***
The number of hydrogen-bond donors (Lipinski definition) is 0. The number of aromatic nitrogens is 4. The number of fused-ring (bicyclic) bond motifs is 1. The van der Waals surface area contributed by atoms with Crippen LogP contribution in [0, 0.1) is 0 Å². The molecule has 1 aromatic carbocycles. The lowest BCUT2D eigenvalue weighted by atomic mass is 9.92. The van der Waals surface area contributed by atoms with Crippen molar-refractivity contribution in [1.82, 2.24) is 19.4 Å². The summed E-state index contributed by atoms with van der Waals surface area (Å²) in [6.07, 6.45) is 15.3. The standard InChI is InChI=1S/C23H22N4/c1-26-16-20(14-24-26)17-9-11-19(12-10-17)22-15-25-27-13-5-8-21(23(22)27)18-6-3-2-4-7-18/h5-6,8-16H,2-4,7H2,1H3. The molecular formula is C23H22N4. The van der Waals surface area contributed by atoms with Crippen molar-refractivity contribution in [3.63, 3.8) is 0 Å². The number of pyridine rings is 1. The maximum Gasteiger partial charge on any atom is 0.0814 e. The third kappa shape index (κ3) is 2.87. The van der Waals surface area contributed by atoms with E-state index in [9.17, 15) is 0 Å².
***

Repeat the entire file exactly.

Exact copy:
The number of hydrogen-bond donors (Lipinski definition) is 0. The number of aromatic nitrogens is 4. The number of fused-ring (bicyclic) bond motifs is 1. The van der Waals surface area contributed by atoms with Crippen LogP contribution in [0, 0.1) is 0 Å². The molecule has 1 aromatic carbocycles. The lowest BCUT2D eigenvalue weighted by atomic mass is 9.92. The van der Waals surface area contributed by atoms with Crippen molar-refractivity contribution in [1.82, 2.24) is 19.4 Å². The summed E-state index contributed by atoms with van der Waals surface area (Å²) in [6.07, 6.45) is 15.3. The standard InChI is InChI=1S/C23H22N4/c1-26-16-20(14-24-26)17-9-11-19(12-10-17)22-15-25-27-13-5-8-21(23(22)27)18-6-3-2-4-7-18/h5-6,8-16H,2-4,7H2,1H3. The molecular formula is C23H22N4. The van der Waals surface area contributed by atoms with Crippen molar-refractivity contribution in [3.63, 3.8) is 0 Å². The number of pyridine rings is 1. The maximum Gasteiger partial charge on any atom is 0.0814 e. The third kappa shape index (κ3) is 2.87. The van der Waals surface area contributed by atoms with E-state index in [9.17, 15) is 0 Å².